No, I personally don’t feel that compromise. I show my pride all day; from working with Afghans in the industry, to modeling for brands like AFGClassics. I really make the effort to let it be known that I’m Afghan. I do this to encourage other Afghans who wish to pursue this industry. It’s possible, and you don’t have to abandon your background. I absolutely love doing looks for Eid or Nowruz. I love blending fashion from back home with fashion over here. I’m still American but I can call myself Afg-American without feeling conflicted.
There’s a lot of issues surrounding Afghan-American representation in the media, specifically the representation of young Afghan women. What’s your take on this? How do you deal with the haters?
For women it’s tough. I know that it can be hard to be in the fashion and entertainment industry in our community. A lot of people will never be ok with it, for whatever reason. But I don’t think that “bad” representation should allow us to give up our identities. I feel like even though our own community gives us a hard time, we should wear our nationality proudly, because Afghans, Muslims, and Middle Eastern people in general already have such a bad stereotype. Now I’m not saying that everyone should get in the fashion or entertainment industry to fight this stereotype, but I think regardless of what career path you go in to, never hold back who you are or hide it. It’s all the successes we make that will change the way the world sees us. So when I see people comment my pictures with rude things I make light of it, because I’m doing what makes me happy, and I want to be the best at it. I won’t let anyone ruin my future and the potential success I will achieve. I decided I can’t let my community make me feel guilty or wrong for what I love to do, and I won’t let outsiders determine who I am because of my background. I just have to represent myself in an honest way.
You’ve worked hard to gain respect in your field, having the chance to work alongside moguls like Anastacia, Lily Ghalichi and being an ambassador for Bellami Hair Extensions. What pointers do you have for other Afghan girls who want the same type of recognition and success?
It’s cliché, but practice makes perfect. I started doing makeup for free, just to build a portfolio. I used my family and friends to create looks that I’d post on IG. Use social media! It’s the easiest and most accesible way. Besides that, because we’re Afghan, we’re always going to have people telling us we should be engineers or something. So if you’re a young girl and you want to get in my industry, start now! Work hard and teach yourself everything you can. Maybe even find a niche – some artists focus on acne, some focus on wedding makeup, some do contour & highlight, and some work with plastic surgeons for reconstructive surgery. I have friends who work in Hollywood doing cinema makeup and it’s so fun! So learn what you want to do and work towards it.
What’s been your best experience working in the industry? Biggest lesson learned?
Probably doing all of this and being recognized as an Afghan-American. It’s awesome meeting non-Afghans who are curious about the culture, and getting the chance to share it with the world excites me. I like meeting young girls who want the same for themselves. If you know you’re good at something, who’s the world to tell you otherwise? Just follow what you desire. Biggest lesson learned, I’d say I learned the hard way that to be successful, you have to avoid people who like to put you down or be negative about your life. I just focused on my amazing support system and the people that push me everyday.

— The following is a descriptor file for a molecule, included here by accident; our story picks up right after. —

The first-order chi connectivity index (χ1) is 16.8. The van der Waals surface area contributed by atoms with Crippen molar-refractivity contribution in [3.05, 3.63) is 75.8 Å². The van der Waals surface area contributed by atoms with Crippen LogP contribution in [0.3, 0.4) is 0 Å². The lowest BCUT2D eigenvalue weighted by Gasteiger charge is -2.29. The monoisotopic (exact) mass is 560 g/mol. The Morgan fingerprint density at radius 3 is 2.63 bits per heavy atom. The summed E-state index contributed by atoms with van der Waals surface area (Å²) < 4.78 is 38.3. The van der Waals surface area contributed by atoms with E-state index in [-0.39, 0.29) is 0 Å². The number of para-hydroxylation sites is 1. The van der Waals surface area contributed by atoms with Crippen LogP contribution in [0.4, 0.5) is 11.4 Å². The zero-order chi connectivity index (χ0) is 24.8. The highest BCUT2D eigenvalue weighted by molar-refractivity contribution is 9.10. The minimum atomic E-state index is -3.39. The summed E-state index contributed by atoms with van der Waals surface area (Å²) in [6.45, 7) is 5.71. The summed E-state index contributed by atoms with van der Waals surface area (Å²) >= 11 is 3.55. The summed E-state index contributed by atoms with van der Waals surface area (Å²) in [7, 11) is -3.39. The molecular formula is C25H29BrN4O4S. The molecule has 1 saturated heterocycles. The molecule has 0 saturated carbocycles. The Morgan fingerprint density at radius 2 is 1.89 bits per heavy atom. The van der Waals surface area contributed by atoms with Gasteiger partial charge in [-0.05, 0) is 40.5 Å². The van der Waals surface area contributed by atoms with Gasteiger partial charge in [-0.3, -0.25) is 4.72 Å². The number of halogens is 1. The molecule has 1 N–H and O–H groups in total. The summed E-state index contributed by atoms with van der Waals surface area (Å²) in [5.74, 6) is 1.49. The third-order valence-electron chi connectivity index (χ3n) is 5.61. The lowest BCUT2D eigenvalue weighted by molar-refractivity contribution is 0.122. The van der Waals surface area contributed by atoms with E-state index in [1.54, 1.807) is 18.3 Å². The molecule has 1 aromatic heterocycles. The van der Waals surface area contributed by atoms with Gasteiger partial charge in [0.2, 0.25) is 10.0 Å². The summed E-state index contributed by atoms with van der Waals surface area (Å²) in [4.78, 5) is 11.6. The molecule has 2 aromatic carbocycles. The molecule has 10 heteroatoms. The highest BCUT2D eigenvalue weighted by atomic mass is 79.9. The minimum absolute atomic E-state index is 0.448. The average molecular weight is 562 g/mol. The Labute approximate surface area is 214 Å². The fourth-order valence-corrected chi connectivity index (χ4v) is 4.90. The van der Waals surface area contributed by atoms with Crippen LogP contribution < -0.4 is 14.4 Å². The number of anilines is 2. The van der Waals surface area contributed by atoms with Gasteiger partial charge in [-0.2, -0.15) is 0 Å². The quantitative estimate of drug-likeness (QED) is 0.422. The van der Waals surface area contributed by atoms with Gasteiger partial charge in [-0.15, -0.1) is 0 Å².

After speaking with Shabnam I began to ponder about the makeup and fashion industry in general. I couldn’t help but think of all the people who bash MUA’s for not having “real jobs”. It’s especially bizarre when this hate comes from other women. We live in a society where there’s immense pressure to be perfect, where pictures are photoshopped, where women are constantly policed on how and what they should wear on their bodies and on their faces. It’s not very realistic to me that women collectively would wake up one day and just decide not to be manipulated by mass media, so why all the hate towards MUA’s? They’re working in a profession that we propagate anyways. If the patriarchal systems in order one day decided to change the rules to say, “come as you are”, then sure, makeup would be unnecessary. But that won’t happen. I don’t see the proactivity in bashing women who choose to follow professions that are imposed on us anyways. Does that mean I’m supporting the idea that women have to be painted, superficial beings? No. I guess what I’m trying to say is that these MUA’s have found a way to work within the system that is oppressed on us anyways. If a homegirl can teach me how to contour, then I’ll take it, because I like how it looks – plain and simple. And if a homegirl can make a dollar off doing it, I ain’t mad at it for nothing. I’m all about women making their own cash, and if that means I can get pretty in the process, or that a burn victim can feel better about themselves, or that a woman can feel her most beautiful on her wedding day – paint away.
Shabnams work can be found at: